- If I pretend the seventh inning didn’t happen, the Twins win this one, right?
Scott Baker was cruising along, pitching a no-hitter through six innings. The offense, with the help of some Kansas City errors, managed to scratch out four runs against tough right-hander Gil Meche. It looked as though the Twins were about to win their third straight series, and put the ugliness of last night’s game behind them (more on that in a minute). But then all hell broke loose in the seventh. Scott Baker gave up a single to lead off batter Willie Bloomquist. Then another single, then a three-run homer to Jose Guillen. Baker failed to record a single out in the inning, and when it was all over, Kansas City had a 5-4 lead that it wouldn’t relinquish. R.A. Dickey would allow two more runs, and the Royals’ bullpen would hang on to beat the Twinkies 7-5.
Yes, five runs on five hits in one inning is pretty bad, but Baker has shown steady improvement in his past couple of starts and his very good 16/5 K/BB suggests that he’s on the right track. Before he completely fell apart in the seventh, Baker dominated the Royals throughout the entire game, giving up only one walk. I’m not sure if he just lost focus after surrendering the single to Bloomquist, or if he was starting to get tired (Baker has never been terribly efficient and had already thrown about ninety pitches going into the seventh), but this is still a vast improvement for a guy who was surrendering home runs at the rate of once per inning, all of which came with runners on. His ERA has now dropped to 9.15, which is pretty good considering that it was as high as 12.46 after his implosion against the Red Sox in Boston.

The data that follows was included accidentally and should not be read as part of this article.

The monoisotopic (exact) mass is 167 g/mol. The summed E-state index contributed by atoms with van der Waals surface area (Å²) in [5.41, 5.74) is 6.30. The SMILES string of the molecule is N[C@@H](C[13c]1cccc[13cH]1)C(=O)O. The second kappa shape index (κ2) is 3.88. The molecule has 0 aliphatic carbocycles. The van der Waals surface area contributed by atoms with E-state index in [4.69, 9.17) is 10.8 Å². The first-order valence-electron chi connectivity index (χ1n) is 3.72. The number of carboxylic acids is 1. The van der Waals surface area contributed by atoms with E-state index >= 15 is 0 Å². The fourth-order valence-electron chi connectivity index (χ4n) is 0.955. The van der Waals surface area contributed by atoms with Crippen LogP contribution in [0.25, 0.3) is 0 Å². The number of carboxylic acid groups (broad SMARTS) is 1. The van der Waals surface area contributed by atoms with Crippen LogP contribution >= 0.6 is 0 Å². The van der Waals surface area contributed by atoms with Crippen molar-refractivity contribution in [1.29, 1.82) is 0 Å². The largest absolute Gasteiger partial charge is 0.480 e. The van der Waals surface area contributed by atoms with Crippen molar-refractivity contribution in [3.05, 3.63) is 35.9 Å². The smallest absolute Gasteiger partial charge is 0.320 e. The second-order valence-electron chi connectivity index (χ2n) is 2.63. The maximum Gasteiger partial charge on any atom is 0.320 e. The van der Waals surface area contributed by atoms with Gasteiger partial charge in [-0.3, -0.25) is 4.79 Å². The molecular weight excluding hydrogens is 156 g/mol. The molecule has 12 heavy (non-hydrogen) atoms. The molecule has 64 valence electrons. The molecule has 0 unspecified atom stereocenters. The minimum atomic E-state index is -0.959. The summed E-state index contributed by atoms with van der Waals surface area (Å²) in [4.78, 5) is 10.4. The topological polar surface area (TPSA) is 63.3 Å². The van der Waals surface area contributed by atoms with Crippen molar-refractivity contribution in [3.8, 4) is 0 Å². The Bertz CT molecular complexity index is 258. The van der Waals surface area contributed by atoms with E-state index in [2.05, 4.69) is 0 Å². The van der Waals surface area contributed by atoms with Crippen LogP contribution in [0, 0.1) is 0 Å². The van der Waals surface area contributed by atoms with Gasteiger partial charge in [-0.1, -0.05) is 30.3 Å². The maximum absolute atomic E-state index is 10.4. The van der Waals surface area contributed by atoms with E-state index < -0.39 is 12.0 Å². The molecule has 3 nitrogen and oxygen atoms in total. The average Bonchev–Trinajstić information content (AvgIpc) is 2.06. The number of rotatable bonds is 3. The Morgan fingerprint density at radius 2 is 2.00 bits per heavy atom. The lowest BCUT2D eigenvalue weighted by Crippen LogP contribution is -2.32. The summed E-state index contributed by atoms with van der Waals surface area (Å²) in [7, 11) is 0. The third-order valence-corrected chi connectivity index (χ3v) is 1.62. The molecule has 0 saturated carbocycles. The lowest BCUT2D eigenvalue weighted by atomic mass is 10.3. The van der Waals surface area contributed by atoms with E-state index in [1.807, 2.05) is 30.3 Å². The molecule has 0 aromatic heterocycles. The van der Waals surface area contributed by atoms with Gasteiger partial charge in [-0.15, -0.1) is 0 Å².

I have mentioned before that the Royals will be a good team this year, but this whole series had less to do with the Royals’ talent and everything to do with the Twins’ ineptitude. If it were not for some poor pitching performances in this game, and some crucial defensive mistakes in Saturday night’s game, the Twins would have swept Kansas City and moved into first place. If nothing else, they would have taken two out of three and remained only a half game back. But now they’re 12-13, and are two games behind the first place Royals. Which is precisely where they were before this homestand began.
- Defensive miscues and a horrendous bullpen cost Twins in Saturday’s 10-7 loss